• Hypotonic hydration - ECF is diluted; sodium concentration is normal but there is an increase in water, causing ECF sodium levels to lower (hyponatremia), increase in osmosis occurs and tissue cells swell (edema)
  • A. Role of Sodium in Fluid and Electrolyte Balance

    • Sodium most abundant cation in the ECF and is the only one exerting a significant osmotic pressure
    • Sodium does not easily cross cellular membranes, it must be pumped across; therefore, abundance, osmotic effect, and transport of sodium are controlling factors of ECF volume and water distribution
  • While the sodium content of the body may be altered, its concentration in the ECF remains stable because of immediate adjustments in water volume; WATER FOLLOWS SALT
  • Because all body fluids are in osmotic equilibrium, a change in plasma sodium levels affects not only the plasma volume and blood pressure (intravascular compartment), but also the fluid volumes of the other two compartments (ICF and ECF)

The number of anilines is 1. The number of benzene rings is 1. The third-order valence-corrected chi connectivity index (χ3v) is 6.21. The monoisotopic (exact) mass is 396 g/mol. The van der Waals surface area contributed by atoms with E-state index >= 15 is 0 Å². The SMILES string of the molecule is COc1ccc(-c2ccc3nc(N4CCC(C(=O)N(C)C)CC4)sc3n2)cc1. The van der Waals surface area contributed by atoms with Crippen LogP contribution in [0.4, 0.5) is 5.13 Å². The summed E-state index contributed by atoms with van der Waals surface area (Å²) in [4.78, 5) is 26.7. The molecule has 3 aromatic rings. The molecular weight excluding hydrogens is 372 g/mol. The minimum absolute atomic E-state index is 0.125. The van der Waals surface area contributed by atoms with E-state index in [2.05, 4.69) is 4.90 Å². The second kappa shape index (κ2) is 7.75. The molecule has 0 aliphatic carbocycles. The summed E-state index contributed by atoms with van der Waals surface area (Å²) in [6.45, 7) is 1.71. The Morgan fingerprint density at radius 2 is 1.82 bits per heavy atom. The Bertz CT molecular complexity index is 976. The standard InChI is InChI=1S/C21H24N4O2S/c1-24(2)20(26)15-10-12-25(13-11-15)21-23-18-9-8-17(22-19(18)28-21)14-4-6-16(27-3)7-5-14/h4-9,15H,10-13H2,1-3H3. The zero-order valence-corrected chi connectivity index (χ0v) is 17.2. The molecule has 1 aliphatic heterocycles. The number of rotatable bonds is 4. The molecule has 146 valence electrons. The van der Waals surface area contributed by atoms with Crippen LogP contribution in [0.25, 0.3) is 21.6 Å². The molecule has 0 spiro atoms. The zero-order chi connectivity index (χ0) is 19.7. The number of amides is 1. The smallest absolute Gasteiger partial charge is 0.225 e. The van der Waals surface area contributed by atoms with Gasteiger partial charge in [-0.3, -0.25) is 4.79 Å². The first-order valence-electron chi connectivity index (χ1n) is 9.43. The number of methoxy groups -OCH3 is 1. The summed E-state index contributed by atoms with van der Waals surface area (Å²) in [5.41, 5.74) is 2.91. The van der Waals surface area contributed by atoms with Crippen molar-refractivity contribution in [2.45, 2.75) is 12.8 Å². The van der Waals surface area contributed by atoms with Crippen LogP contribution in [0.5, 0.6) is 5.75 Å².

B. Regulation of Sodium Balance (and sodium-water balance, BP, and

    Blood Volume)

    i. Influence of Aldosterone

    • 75-80% of sodium (NaCl) in renal filtrate is reabsorbed in proximal tubules of kidneys
    • Aldosterone aids in actively reabsorbing remaining Na + Cl - in distal convoluted tubule/collecting tubule by increasing tubule permeability; therefore aldosterone promotes both sodium and water retention
    • Mechanism:
      • increase in K or decease in Na in blood plasma renin-angiotensin Mechanism
      • stimulates adrenal cortex to release aldosterone
      • aldosterone targeted towards the kidney tubules
      • increase in Na reabsorption increase in K secretion
      • restores homeostatic plasma levels of Na and K
    • Influences on aldosterone synthesis and release:
      • Elevated potassium levels in ECF directly stimulates adrenal cells to secrete aldosterone
      • Juxtaglomerular apparatus of renal tubes release renin in response to:
        1. decreased stretch (due to decrease in blood pressure)
        2. decreased filtrate osmolarity
        3. sympathetic nervous system stimulation

    ii. Cardiovascular system